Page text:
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Bextra Stevens-Johnson Syndrome Lawsuit

The non-steroidal anti-inflammatory drug Bextra (generic: valdecoxib) has recently been linked to an increased risk for Stevens-Johnson syndrome (SJS), a severe, potentially fatal skin condition that causes your skin to develop rashes, blisters, and then peel.
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If you or a loved one was diagnosed with Stevens-Johnson Syndrome (SJS) or Toxic Epidermal Necrolysis (TEN) after taking Bextra, you should contact a dangerous drugs law firm immediately.

You may be entitled to obtain compensation for medical bills by filing an Allopurinol Stevens-Johnson Syndrome Lawsuit and our lawyers can help. Please click the button below for a Free Case Evaluation or call us for a free legal consultation 24 hrs/day by dialing (866) 588-0600.

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What is Bextra?

Bextra was a popular NSAID medication that was used to relieve the symptoms of osteoarthritis and adult rheumatoid arthritis and for the treatment of primary dysmenorrhea (painful menstruation). The drug was manufactured by Pfizer Inc. and was approved by the U.S. Food and Drug Administration (FDA) in November 2001.

Related ArticleStevens-Johnson Syndrome Lawsuit Update

Study Analyzes SJS Following NSAID Treatment

A May 2022 study published in Frontiers in Pediatrics [2.] sought to clarify the specific differences in the adverse effects of skin and mucosal invasion associated with non-steroidal anti-inflammatory drug treatment.

For the study, the researchers data-mined the suspected incidences of SJS linked to NSAID use in the FDA’s Adverse Event Reporting System (FAERS) from January 2004 to March 2021. They identified a total of 1,868 reports of SJS associated with NSAIDs.

Among 5 NSAIDs studied (acetaminophen, ibuprofen, aspirin, diclofenac, and celecoxib), ibuprofen had the strongest link to SJS based on the reporting odds ratio (ROR = 7.06, 95% two-sided CI = 6.59–7.56). However, ibuprofen-associated SJS also had the lowest fatality rate (6.87%, p < 0.0001) and the highest hospitalization rate (79.27%, p < 0.0001).

Celecoxib-associated SJS had the latest time to onset (317.56 days, p < 0.0001). Diclofenac-associated SJS cases were linked to the highest risk of death (25.00%, p < 0.0001).

The authors concluded that the analysis of FAERS data provides a more accurate profile of the incidence and prognosis of SJS after NSAID treatment, enabling continued surveillance and timely intervention in patients at risk of SJS following the use of NSAIDs.

Symptoms of SJS

  • Flu-like symptoms
  • High temperature
  • Sore throat
  • Cough
  • Joint pain
  • Blister
  • Sores
  • Rash usually starts on the upper body before quickly spreading to the face, arms, legs, and other areas of the body, such as the genitals.

Bextra Recall

Bextra was recalled at the request of the FDA in April 2005 after it was determined that the risks of taking the drug outweighed the benefits after studies linked it to an increased risk of Stevens-Johnson syndrome (SJS)/
Toxic Epidermal Necrolysis (TEN), heart attacks, strokes, and other life-threatening cardiovascular side effects.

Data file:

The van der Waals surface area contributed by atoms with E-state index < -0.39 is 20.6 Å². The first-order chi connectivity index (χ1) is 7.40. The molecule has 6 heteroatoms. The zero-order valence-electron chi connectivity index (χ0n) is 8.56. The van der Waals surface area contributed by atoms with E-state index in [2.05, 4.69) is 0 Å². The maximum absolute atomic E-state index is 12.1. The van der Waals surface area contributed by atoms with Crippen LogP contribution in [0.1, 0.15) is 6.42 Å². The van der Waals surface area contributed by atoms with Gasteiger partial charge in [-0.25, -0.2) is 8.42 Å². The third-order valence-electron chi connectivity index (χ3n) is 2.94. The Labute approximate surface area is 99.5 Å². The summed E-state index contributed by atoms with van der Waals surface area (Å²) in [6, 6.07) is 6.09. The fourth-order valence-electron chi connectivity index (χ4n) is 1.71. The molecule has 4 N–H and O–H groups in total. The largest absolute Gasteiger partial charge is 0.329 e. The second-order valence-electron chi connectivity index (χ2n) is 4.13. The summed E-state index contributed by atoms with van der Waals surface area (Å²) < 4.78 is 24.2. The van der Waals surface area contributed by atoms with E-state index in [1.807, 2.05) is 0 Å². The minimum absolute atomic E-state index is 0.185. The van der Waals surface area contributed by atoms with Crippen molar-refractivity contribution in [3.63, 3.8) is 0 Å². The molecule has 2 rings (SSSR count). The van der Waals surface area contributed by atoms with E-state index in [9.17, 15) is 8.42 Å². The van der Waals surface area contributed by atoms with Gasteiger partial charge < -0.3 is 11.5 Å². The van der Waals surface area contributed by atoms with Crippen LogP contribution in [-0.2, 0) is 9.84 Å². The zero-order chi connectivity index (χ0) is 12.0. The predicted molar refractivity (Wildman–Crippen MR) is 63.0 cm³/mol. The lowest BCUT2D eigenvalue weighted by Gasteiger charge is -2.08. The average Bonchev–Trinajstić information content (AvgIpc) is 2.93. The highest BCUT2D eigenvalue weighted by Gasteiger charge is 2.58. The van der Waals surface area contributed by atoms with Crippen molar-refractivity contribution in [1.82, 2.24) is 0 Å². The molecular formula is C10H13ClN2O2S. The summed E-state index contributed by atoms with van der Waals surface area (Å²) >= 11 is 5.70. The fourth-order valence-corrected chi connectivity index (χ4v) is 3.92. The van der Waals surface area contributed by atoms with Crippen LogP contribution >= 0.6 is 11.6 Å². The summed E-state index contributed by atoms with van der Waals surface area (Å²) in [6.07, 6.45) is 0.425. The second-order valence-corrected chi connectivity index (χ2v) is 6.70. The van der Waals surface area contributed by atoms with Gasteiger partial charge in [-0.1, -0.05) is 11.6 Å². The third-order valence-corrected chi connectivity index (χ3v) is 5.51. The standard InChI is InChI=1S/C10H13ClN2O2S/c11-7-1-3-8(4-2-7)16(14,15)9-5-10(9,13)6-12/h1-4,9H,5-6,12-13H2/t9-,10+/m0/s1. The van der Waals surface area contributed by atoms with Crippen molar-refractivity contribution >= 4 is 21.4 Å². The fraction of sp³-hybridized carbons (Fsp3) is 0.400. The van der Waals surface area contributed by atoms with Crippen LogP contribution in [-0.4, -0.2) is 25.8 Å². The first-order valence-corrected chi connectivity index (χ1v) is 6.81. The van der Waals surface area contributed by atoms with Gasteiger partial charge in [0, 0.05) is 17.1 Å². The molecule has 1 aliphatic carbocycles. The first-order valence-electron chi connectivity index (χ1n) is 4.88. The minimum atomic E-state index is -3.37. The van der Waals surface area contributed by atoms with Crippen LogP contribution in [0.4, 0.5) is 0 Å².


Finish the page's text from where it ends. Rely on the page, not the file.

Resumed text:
In June 2007, a study published in the Archives of Dermatology [1.] analyzed a series of unusual skin reactions linked to treatment with valdecoxib (the active ingredient in Bextra). The researchers looked at 5 cases of suspected Stevens-Johnson syndrome in patients who took valdecoxib after the drug was recalled in April 2005.

A review of the skin reactions found extensive erythematous, target-like skin eruptions, facial edema, and dyspnea. Histologic changes, clinical patterns, and outcomes demonstrated a distinct entity from SJS/TEN, the study found.

The researchers concluded that valdecoxib induces severe skin reactions different from those of SJS and TEN in clinical and histopathologic findings, course, and outcome.

When was SJS First Observed?

Stevens-Johnson syndrome was first described in 1922 by pediatricians A. M. Stevens and F. C. Johnson, who reported 2 cases of children who presented with a febrile, mucocutaneous eruption of a presumed infectious etiology.

The boys lived in different areas, and there was no evidence that they had any previous contact with one another. However, their symptoms, which included high fever, eye and mouth discharge, and seasonal presentation, made Stevens and Johnson suspect an infectious cause.

Both children eventually went blind from the condition (one totally and the other partially), but recovered with supportive care. Stevens and Johnson initially misdiagnosed the boys as having hemorrhagic measles or “black measles,” until the doctors recognized that the symptoms were unique and constituted a new entity.

Are There Other Names for Stevens-Johnson Syndrome?

Stevens-Johnson Syndrome is also commonly known as Lyell’s syndrome, SJS/TEN, and Stevens-Johnson syndrome toxic epidermal necrolysis spectrum. It may also be referred to as drug-induced Stevens-Johnson syndrome or mycoplasma-induced Stevens-Johnson syndrome if the condition is associated with a specific cause.

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The Pharmaceutical Litigation Group Schmidt & Clark, LLP our law firm is an experienced team of trial lawyers that focus on the representation of plaintiffs in Bextra Stevens-Johnson Syndrome lawsuits. We are handling individual litigation nationwide and currently investigating potential settlements in all 50 states.

Again, if you or a loved one was diagnosed with Stevens-Johnson Syndrome (SJS) or Toxic Epidermal Necrolysis (TEN) after taking Bextra, you should contact our law firm immediately for a free case review. You may be entitled to compensation by filing a suit for legal fees and our defective drug lawyers can help with a free case evaluation.

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